Q: I drink a lot of coffee, and I love my red wine. However, lately I have noticed that my teeth are not as white. Is this a normal part of aging, and can I reverse it?
A: Yes, it’s normal, and yes, we can greatly improve your look. Teeth darken in color as
a result of staining. The stains are usually brown, yellow and orange or a combination.
Pigments in food cause a gradual darkening of teeth. Tea and coffee are the most
common causes of discoloration. Smoking, or antibiotics also take their toll. Consult a
good dentist for effective, safe teeth whitening techniques.
Q: I have a broken tooth on the right side of my mouth. It’s making me a nervous wreck because I’m realizing that’s the side I like to chew on. I’m taking lots of over-the-counter pain pills. The thought of just walking into a dentist’s office literally makes me shake with anxiety. What else can I do to ease the pain? Ice? Heat? Help!
A: In the past, going to the dentist was a painful experience, and one which people
dreaded with good reason. Not only were procedures often painful, but the sound of the
drill often upset people as well. Well, all that is history. Dental equipment is far more
sophisticated. The sound of the drill is now no more than a soft whine, and pain relief
is readily available. Dental procedures are now virtually painless, so don’t put off your
dental appointment. If anxiety still gets in the way, we use medications, such as “happy
gas,” so go head, and make that appointment today.
Q: I am 45, and in four months I’ll hope to be getting ready for a class reunion. In the past few years, I’ve had a lot of dental work done, and I wear an upper denture. To be honest, I hate the way it feels, and I hate the way it looks. I don’t look like the old “me.” Even my speech is affected. Shall I try to get this fixed, or just forget about going to the dance?
A: Send in that RSVP to the reunion, and make an appointment to have your denture
adjusted. A consultation with your dentist will reassure you that your smile, your fit, and
your speech, will be improved before the big event.
Q: I’m a boomer. Is it too late for me to get braces? When I was a teenager, I felt like I was lucky not to be a “metal-mouth.” But now I feel self-conscious about my crooked teeth. Shall I put orthodontia on my bucket list?
A: No, it’s not too late! Old, as well as young people need to look good, and to feel
good about themselves. The way we look affects our confidence. When we feel good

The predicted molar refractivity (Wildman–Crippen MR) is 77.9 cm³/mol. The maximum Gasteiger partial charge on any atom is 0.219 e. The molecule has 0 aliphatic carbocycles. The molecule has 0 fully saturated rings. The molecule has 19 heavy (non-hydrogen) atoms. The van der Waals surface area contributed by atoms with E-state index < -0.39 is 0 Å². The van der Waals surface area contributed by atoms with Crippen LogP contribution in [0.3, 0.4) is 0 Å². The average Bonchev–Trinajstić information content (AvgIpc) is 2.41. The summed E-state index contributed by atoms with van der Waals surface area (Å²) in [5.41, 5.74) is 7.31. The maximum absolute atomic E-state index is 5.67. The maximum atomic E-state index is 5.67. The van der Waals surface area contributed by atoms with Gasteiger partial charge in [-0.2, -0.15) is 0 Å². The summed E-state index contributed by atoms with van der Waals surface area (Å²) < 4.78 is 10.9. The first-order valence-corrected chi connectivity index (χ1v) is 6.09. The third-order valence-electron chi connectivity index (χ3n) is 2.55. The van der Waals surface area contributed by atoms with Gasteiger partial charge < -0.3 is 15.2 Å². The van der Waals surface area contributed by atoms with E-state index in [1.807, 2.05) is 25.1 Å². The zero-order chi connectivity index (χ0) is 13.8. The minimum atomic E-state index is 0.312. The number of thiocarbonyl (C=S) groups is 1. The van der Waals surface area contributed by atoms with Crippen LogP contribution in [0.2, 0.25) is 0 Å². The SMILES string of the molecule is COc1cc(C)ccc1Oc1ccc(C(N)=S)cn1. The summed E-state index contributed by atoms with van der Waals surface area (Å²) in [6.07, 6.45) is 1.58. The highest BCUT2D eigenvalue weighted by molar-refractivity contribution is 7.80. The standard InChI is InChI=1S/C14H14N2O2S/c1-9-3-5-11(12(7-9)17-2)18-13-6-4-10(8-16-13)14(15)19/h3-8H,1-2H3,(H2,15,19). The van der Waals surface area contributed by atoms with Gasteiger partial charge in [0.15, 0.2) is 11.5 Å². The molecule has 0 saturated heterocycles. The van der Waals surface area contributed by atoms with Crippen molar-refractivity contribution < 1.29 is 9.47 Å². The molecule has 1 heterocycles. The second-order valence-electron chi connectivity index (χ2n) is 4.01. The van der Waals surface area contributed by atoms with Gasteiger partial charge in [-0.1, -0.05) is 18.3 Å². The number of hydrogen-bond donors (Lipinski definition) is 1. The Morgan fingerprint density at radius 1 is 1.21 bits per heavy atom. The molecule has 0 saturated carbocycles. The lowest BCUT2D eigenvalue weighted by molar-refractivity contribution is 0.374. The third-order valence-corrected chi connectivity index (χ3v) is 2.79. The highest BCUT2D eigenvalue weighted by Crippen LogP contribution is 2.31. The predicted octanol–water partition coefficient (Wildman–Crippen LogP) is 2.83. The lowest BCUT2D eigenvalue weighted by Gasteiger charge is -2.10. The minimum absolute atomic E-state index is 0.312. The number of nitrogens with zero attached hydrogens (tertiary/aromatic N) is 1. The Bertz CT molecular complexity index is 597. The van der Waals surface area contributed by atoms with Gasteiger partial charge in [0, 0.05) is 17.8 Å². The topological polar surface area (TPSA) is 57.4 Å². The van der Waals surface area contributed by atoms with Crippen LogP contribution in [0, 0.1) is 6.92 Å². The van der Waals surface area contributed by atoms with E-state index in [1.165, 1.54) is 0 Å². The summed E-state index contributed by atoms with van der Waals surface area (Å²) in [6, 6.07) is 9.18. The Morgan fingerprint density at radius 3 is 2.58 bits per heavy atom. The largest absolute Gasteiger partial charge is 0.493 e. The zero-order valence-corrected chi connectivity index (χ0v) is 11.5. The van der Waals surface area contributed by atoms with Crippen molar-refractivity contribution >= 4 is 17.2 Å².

about how we look, we are more sociable. When we can chew properly, we maintain our
nourishment. This all affects general health.
Q: I’m kind of a worrier, and through the years, I feel like my teeth are grinding down. I stop myself when I’m aware of it, but I can’t do anything about grinding my teeth in my sleep. Or can I?
A: Normal eating eventually causes the chewing and biting surfaces of teeth to be worn down, and the teeth become flattened and shorter. This is called attrition. If you grind your teeth as well, this is called bruxism, and it can cause serious tooth wear. Consult
with your dentist about a night guard, and painless plastic insert that will not only stop
the grinding, it might help you get a much better night’s sleep.
Q: When I drink ice-cold drinks, my teeth actually hurt. I also feel uncomfortable
when I drink piping hot coffee (the way I like it), or very sweet foods. Is this
A: This can be caused be teeth wearing down and the dentine becoming exposed.
Sensitivity to hot, cold and sweet foods and drinks causes pain. This pain can be sharp,
but will stop when the cause is removed, i.e., when the food or drink is no longer in the
Q: I looked in the mirror today, and actually saw my gums drooping! Is this what they call “long in the tooth”? What can I do about it?
A: Most people have gum disease at some time or another, which results in gum
recession or shrinkage. Untreated gum disease causes the gum to lose its original
attachment to the tooth. The gum then reattaches itself to the tooth at a lower level. The
tooth then looks longer, the gums bleed easily, and the teeth can eventually become
loose. Before all that happens, see your dentist for a good gum treatment strategy.